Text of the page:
LAW AT SEA
Insists on Warning by Submarines
TIRPITZ PARTY BEATEN
Kaiser Expected to Approve New Policy
“New York, Sunday.
“Cables from Mr. Carl W. Ackerman, Berlin correspondent of the United Press published here, indicate that the real crisis following the Arabic is in Germany, not America. He writes:
“The Berlin Foreign Office is unalterably opposed to submarine activity, such as evidenced by the Arabic affair, and it was on the initiative of this Government department that immediate steps were taken with Mr. Gerard the American Ambassador. The nature of these negotiations is still unknown to the German public.
“It is stated on the highest authority that Herr von Jagow, Secretary of Foreign Affairs, and Chancellor von Bethmann-Hollweg are unanimous in their anxiety to settle American difficulties once and for all, retaining the friendship of the United States in any event.
“The Kaiser is expected to approve the course suggested by the Imperial Chancellor, despite open opposition to any disavowal of submarine activities which constantly emanates from the German Admiralty.
“The Chancellor is extremely desirous of placing Germany on record as an observer of international law as regards sea warfare, and in this case will win his demand that submarines in the future shall thoroughly warn enemy ships before firing their torpedoes or shells.
“There is considerable discussion in official circles as to whether the Chancellor’s steps create a precedent, but it is agreed that it will probably close all complications with America, including the Lusitania case, which remained unsettled following President Wilson’s last note to Germany.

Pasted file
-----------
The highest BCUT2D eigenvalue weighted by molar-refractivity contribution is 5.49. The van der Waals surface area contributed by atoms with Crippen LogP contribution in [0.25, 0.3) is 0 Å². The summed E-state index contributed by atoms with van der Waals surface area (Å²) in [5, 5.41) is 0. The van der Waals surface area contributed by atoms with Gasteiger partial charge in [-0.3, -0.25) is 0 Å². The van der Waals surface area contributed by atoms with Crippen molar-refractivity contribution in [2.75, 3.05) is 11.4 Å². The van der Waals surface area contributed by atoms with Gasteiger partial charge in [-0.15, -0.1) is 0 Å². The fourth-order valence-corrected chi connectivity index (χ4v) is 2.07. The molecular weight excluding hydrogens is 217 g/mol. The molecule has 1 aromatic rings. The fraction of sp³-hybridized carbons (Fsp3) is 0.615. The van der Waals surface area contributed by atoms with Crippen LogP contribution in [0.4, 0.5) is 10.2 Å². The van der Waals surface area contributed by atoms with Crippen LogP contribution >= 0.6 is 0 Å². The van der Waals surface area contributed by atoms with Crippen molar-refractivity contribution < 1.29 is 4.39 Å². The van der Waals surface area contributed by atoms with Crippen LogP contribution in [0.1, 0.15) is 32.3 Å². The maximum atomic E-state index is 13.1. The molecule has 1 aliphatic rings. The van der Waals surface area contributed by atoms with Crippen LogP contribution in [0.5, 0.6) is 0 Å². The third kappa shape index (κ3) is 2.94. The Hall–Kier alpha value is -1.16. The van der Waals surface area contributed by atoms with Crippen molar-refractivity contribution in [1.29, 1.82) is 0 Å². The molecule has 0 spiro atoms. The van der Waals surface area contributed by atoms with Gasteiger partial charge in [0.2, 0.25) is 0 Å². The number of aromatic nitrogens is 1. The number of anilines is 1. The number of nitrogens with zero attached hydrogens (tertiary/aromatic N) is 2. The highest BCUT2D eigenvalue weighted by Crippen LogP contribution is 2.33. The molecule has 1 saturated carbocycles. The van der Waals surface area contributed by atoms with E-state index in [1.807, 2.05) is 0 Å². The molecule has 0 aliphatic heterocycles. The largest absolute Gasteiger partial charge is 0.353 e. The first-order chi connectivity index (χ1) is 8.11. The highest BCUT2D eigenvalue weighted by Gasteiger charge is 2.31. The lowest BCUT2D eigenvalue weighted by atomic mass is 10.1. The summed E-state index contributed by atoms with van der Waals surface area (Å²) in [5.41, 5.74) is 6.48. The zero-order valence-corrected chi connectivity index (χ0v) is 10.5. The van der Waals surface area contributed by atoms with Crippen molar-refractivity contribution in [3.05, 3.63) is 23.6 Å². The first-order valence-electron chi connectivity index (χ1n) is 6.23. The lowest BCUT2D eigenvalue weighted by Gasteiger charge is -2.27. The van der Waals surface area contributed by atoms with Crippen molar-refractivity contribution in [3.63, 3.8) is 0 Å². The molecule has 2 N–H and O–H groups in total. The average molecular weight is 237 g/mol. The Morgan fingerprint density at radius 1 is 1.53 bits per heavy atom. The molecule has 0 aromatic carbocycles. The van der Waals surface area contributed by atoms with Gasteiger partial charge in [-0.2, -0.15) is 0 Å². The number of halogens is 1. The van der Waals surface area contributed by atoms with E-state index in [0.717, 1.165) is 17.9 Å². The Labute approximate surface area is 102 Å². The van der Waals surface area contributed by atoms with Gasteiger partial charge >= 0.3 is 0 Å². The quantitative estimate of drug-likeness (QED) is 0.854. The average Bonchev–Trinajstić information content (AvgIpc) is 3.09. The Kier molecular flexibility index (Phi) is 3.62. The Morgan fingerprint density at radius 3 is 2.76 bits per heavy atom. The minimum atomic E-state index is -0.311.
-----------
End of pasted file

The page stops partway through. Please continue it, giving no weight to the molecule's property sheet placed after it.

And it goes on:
“Thus if the United States approves the present attitude of the Chancellor this step will aid in clearing the entire situation and will materially strengthen the policy of von Bethmann-Hollweg and von Jagow, which is a deep desire for peace with America.”
After this despatch was printed I was called to the home of Fran von Schroeder, the American-born wife of one of the Intelligence Office of the General Staff. Captain Vanselow, Chief of the Admiralty Intelligence Department, was there and had brought with him the Manchester Guardian. He asked me where I got the information and who had passed the despatch. He said the Navy was up in arms and had issued orders to the General Telegraph Office that, inasmuch as Germany was under martial law, no telegrams were to be passed containing the words submarines, navy, admiralty or marine or any officers of the Navy without having them referred to the Admiralty for a second censoring. This order practically nullified the censorship powers of the Foreign Office. I saw that the Navy Department was again in the saddle and that the efforts of the Chancellor to maintain peace might not be successful after all. But the conferences at Great Headquarters lasted longer than any one expected. The first news we received of what had taken place was that Secretary von Jagow had informed the Kaiser he would resign before he would do anything which might cause trouble with the United States.